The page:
The most recent issue of Theory & Psychology includes a several brief pieces on historiography in psychology. Contributions from Daniel Robinson (above), Kurt Danziger, and Thomas Teo debate the proper approach to the historiography of psychology, as well as the relationship between the history of psychology and the philosophy of psychology. Article titles, authors, and abstracts follow below. Join in on the discussion in the comments.
“Historiography in psychology: A note on ignorance,” by Daniel N. Robinson. The abstract reads,
A persistent theme in books and essays concerning the history of psychology suggests something amiss in tracing that history to ancient sources. Authoritative writers on the subject reject any intimation of continuity from classical to modern perspectives. Nonetheless, writers of textbooks identify the ancient world of philosophy and science as wellsprings of issues still alive within the discipline. To some, this tendency is attributed to simple ignorance. The controversy here is based on a failure to appreciate the relationship and the differences between continuity and recurrence, as well as an undisciplined application of terms far too protean for the intended purpose.
At the end of April, professors Thomas Teo and Michael Pettit, of York University’s History and Theory of Psychology program, visited the Department of Psychology at the Universidade Federal de Juiz de Fora (Department of Psychology, Federal University of Juiz de Fora), which recently established a History and Philosophy of Psychology graduate program. Teo and Pettit spoke about their work at the Seminário de Pós-graduação em Psicologia (Graduate Seminar in Psychology) and were interviewed, along with others, for a video that is now on YouTube (above).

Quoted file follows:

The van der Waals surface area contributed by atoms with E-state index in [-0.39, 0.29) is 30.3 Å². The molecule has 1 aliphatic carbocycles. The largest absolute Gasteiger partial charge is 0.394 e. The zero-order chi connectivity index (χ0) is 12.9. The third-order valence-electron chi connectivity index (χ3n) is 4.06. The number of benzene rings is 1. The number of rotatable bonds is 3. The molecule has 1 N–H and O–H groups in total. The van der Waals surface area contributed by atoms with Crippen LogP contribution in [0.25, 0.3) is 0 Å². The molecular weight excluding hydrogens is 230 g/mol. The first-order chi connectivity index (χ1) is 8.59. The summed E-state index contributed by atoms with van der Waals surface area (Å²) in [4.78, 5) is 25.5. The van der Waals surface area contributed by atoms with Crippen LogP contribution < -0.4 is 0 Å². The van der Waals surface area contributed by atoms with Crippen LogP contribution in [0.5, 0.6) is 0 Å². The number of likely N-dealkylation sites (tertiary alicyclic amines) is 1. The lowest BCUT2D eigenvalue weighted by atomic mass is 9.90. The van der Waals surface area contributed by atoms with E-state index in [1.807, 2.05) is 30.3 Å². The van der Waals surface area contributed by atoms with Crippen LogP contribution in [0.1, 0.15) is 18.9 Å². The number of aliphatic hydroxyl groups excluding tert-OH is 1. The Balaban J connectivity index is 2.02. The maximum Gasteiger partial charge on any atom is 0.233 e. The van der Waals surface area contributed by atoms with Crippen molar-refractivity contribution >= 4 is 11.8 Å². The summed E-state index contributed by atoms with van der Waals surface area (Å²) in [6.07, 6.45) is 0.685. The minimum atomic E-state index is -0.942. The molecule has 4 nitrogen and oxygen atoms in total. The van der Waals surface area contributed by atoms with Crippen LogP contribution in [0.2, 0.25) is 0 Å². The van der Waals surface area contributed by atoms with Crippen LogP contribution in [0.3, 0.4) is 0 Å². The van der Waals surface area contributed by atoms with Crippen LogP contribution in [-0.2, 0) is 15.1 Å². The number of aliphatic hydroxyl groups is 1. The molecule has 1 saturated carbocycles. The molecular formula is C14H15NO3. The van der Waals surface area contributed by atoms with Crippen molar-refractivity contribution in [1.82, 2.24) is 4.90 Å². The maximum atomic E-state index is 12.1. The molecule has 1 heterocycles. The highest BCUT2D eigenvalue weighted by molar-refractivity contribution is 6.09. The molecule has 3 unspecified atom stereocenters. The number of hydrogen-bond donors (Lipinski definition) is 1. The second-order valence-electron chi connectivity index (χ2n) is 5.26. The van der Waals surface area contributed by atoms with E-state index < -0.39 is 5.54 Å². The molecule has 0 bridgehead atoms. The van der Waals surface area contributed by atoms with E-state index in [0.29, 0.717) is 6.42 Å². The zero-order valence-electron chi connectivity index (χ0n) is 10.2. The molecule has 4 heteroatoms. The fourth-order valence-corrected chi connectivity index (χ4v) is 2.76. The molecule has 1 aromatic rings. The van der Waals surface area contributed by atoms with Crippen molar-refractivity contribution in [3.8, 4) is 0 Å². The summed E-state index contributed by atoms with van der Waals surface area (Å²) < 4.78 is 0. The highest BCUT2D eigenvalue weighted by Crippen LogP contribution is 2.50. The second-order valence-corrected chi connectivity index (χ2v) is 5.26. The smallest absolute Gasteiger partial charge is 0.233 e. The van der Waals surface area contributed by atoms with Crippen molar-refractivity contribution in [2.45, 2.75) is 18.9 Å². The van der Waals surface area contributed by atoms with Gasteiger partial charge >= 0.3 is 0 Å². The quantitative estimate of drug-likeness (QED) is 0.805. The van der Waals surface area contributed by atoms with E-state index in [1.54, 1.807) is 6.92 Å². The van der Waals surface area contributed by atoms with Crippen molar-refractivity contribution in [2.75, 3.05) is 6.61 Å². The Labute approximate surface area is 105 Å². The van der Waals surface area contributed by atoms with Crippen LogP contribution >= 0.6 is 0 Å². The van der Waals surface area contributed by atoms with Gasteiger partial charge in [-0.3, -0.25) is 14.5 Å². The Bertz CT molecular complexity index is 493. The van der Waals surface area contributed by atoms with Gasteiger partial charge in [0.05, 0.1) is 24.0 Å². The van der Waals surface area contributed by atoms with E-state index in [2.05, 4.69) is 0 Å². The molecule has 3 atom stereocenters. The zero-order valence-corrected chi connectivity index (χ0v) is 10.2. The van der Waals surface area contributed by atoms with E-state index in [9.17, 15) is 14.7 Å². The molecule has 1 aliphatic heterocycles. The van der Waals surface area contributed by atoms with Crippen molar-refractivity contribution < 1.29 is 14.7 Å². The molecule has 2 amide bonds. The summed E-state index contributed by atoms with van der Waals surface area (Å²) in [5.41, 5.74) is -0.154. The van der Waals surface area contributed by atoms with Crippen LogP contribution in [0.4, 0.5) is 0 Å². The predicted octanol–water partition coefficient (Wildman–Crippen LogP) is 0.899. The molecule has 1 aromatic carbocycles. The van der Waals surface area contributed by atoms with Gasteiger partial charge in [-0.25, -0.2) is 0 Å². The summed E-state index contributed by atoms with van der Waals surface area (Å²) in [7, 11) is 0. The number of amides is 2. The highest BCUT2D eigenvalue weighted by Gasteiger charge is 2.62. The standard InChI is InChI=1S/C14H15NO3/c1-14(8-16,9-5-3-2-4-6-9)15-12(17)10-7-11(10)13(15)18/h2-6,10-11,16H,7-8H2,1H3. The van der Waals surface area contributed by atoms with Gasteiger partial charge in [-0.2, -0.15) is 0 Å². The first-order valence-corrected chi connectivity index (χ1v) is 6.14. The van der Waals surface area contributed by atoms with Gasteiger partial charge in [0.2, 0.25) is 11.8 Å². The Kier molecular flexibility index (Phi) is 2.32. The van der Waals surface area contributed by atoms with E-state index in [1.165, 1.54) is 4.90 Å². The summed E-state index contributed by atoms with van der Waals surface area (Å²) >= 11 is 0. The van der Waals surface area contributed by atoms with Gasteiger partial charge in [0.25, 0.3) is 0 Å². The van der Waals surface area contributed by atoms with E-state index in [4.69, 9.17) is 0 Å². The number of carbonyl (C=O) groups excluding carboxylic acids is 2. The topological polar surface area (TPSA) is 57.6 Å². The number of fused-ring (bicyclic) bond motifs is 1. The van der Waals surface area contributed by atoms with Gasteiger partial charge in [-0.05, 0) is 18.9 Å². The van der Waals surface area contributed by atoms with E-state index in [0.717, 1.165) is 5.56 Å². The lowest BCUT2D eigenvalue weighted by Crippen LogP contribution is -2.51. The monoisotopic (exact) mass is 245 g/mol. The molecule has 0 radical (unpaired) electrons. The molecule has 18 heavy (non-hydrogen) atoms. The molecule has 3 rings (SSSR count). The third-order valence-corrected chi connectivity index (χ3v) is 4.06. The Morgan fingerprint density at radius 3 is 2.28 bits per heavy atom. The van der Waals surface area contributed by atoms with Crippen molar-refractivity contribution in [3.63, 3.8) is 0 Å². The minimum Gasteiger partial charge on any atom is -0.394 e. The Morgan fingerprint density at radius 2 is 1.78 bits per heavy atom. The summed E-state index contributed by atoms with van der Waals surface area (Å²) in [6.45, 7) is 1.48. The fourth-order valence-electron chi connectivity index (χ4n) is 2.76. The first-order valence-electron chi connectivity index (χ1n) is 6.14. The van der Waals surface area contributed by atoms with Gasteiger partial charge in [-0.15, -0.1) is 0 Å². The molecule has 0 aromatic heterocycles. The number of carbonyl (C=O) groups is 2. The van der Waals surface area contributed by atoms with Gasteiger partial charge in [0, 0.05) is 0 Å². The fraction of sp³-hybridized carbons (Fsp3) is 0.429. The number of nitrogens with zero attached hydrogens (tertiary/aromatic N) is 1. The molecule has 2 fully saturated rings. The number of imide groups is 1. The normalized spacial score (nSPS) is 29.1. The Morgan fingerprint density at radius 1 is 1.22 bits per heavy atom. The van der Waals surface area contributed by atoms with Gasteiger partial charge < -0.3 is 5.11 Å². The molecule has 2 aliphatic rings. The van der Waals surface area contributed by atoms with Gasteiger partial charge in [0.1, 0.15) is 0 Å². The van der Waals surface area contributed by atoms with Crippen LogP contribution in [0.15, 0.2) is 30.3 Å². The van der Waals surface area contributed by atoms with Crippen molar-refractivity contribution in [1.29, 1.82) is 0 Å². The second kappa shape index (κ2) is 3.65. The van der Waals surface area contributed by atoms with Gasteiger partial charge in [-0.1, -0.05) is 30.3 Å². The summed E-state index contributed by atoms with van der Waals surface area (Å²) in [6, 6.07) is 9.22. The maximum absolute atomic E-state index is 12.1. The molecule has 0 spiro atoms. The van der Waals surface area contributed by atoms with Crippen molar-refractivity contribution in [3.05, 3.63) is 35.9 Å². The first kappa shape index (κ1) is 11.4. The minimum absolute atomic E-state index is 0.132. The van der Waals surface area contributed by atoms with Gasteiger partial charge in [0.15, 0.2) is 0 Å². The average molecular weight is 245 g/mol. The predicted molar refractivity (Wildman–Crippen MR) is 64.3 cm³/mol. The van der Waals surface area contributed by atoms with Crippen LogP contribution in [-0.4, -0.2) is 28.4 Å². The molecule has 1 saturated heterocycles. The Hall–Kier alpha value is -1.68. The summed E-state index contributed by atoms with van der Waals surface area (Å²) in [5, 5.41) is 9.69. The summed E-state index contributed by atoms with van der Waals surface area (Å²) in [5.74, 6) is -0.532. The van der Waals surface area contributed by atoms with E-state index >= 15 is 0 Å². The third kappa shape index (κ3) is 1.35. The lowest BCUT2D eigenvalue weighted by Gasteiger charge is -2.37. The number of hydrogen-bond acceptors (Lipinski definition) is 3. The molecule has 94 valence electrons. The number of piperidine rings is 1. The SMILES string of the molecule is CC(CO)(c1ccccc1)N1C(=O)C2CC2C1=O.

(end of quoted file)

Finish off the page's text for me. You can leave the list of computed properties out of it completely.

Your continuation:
This post is written by Thomas Teo, York University and is part of a special series of bibliographies on topics in the history of psychology.
Adapted from: Teo, T. (2008). Race and psychology. In W. A. Darity (Ed.), International encyclopedia of the social sciences (2nd ed.) (Vol. 7, pp. 21-24). Detroit, MI: Macmillan.
Before the formal institutionalization of psychology in the nineteenth century, academics attributed psychological qualities to specific ethnic groups (doing so can even be found in Aristotle’s writings). However, the systematic combination of psychological characteristics with race occurred in the eighteenth century when Carolus Linnaeus (1707-1778) combined varieties of humans (“races”) with psychological and social characteristics in his taxonomy. Johann Friedrich Blumenbach (1752-1840) advanced the concept of the Caucasian based on his idea that European culture originated in the Caucasus. The term Caucasian, still used in empirical studies of psychology, has no scientific validity.
In the second half of nineteenth century some European scholars suggested that the Caucasian variety divided into two branches, identified as Semites and Aryans. Both were associated with different psychological characteristics and formed the theoretical basis for Hitler’s ideology. In the 1860s John Langdon H. Down (1829-1896) studied the structure and function of various organs in idiots and imbeciles. He observed a group of individuals that he characterized as having round faces, flattened skulls, extra folds of skin over their eyelids, protruding tongues, short limbs, and retardation of motor and mental abilities. Continue reading →